Team discovers organic compounds to improve heart health, small vessel disease

March 25, 2015
The University of South Florida team discovered the compounds while researching grape seeds. Credit: University of South Florida

University of South Florida scientists have identified a group of compounds with the potential for beneficial effects on the cardiovascular system and small vessel disease while researching grape seed extracts discovered at USF. This novel and patented technology was exclusively licensed from USF to Phoinix Holdings, LLC, to commercialize a variety of new products in the cosmetic, wound care, medical device, pharmaceutical, nutraceutical, food, beverage and animal industries.

The grape seed extracts were investigated by David Fitzpatrick, Ph.D., retired professor in Molecular Pharmacology and Physiology, Morsani College of Medicine, USF Health, and Rebecca O'Malley, Ph.D., retired professor emeritus in Chemistry, College of Arts and Sciences at USF, while examining the so-called French paradox, an epidemiological finding that the French enjoy a without suffering from high incidence of heart disease. Fitzpatrick believed that the link was related to the consumption of red wine, and after years of research, they discovered of a group of compounds known as galloylated epicatechins, which can be extracted from various natural sources.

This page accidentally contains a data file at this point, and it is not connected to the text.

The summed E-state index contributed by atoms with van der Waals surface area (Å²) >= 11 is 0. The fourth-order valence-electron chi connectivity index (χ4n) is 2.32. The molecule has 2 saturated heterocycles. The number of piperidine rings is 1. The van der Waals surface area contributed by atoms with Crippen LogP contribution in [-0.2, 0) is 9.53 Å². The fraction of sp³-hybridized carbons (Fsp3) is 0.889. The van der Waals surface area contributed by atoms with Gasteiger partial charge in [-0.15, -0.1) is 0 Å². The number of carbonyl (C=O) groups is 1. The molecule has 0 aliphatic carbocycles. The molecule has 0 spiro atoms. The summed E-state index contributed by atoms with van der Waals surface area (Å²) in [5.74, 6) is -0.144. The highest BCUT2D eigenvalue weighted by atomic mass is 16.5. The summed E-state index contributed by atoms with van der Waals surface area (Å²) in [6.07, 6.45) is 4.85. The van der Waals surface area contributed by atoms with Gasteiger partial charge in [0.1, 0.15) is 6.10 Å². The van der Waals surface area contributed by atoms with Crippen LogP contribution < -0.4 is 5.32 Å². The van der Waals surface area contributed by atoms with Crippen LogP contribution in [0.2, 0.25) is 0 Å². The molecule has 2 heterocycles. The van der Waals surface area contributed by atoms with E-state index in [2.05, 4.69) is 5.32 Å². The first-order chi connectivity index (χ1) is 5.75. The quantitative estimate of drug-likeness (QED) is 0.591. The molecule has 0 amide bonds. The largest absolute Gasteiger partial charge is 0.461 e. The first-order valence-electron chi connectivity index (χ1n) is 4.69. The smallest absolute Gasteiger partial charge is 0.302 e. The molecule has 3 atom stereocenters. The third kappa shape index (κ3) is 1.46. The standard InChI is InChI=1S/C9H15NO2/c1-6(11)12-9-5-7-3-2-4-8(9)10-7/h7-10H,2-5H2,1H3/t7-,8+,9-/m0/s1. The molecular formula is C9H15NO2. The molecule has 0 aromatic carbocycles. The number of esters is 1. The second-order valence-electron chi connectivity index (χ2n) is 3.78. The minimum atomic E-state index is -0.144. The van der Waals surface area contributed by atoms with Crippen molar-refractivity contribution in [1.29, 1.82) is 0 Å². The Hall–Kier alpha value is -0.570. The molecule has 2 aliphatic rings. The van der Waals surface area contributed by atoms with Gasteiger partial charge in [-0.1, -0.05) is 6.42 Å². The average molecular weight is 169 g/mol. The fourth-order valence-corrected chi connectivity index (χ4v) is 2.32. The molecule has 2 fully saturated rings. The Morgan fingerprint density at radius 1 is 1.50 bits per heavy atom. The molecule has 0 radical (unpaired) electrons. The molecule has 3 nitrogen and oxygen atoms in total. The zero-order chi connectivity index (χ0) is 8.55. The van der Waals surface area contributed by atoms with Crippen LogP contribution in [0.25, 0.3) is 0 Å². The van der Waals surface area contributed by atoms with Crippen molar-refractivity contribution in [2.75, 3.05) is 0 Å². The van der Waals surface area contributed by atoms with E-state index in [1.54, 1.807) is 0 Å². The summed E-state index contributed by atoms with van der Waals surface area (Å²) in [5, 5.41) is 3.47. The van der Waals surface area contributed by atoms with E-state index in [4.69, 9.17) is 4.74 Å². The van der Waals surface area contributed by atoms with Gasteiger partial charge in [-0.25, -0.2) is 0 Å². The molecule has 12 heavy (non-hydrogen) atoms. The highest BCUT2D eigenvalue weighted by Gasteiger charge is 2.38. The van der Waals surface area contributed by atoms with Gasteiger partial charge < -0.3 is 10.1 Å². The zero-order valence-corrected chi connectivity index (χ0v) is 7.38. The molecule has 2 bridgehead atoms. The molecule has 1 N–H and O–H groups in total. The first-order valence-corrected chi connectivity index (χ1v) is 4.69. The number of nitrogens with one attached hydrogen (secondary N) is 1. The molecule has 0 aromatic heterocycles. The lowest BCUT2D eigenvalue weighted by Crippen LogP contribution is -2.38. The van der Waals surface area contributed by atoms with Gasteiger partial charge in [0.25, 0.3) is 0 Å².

While examining these compounds, Fitzpatrick and O'Malley were able to demonstrate the effects they had on the by stimulating the relaxation of when the compounds were administered in a laboratory model.

"We are excited to partner with Phoinix to develop novel, patented dietary supplements containing galloylated procyanidins," said Donna Herber, senior licensing manager at USF. "These have been scientifically shown to induce relaxation in blood vessels. Unlike other extracts on the market, Phoinix's products will have unique ingredients with unique ."

"This new technology will transform the future of human and animal health, and has the ability to make existing products on the market work more efficiently and effectively," said J.R. Huddleston, co-founder of Phoinix Holdings, LLC.

Phoinix seeks to utilize the biological effects of these extracts through a variety of product offerings. The company has received seed funding through the USF Research Foundation Seed Capital program.

Explore further: Antioxidant cookies made possible by grape seeds, study finds

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cpin
not rated yet Mar 26, 2015
Grapes are known to have powerful antioxidants. So if the underlying cause of heart disease is inflammation of the arterial wall due to free radicals ( http://www.empowe...-health/ ) then the antioxidants from the grapes and grape seed would definitely have a positive impact. I would vote for: " a glass of wine a day would keep the cardiologist away "

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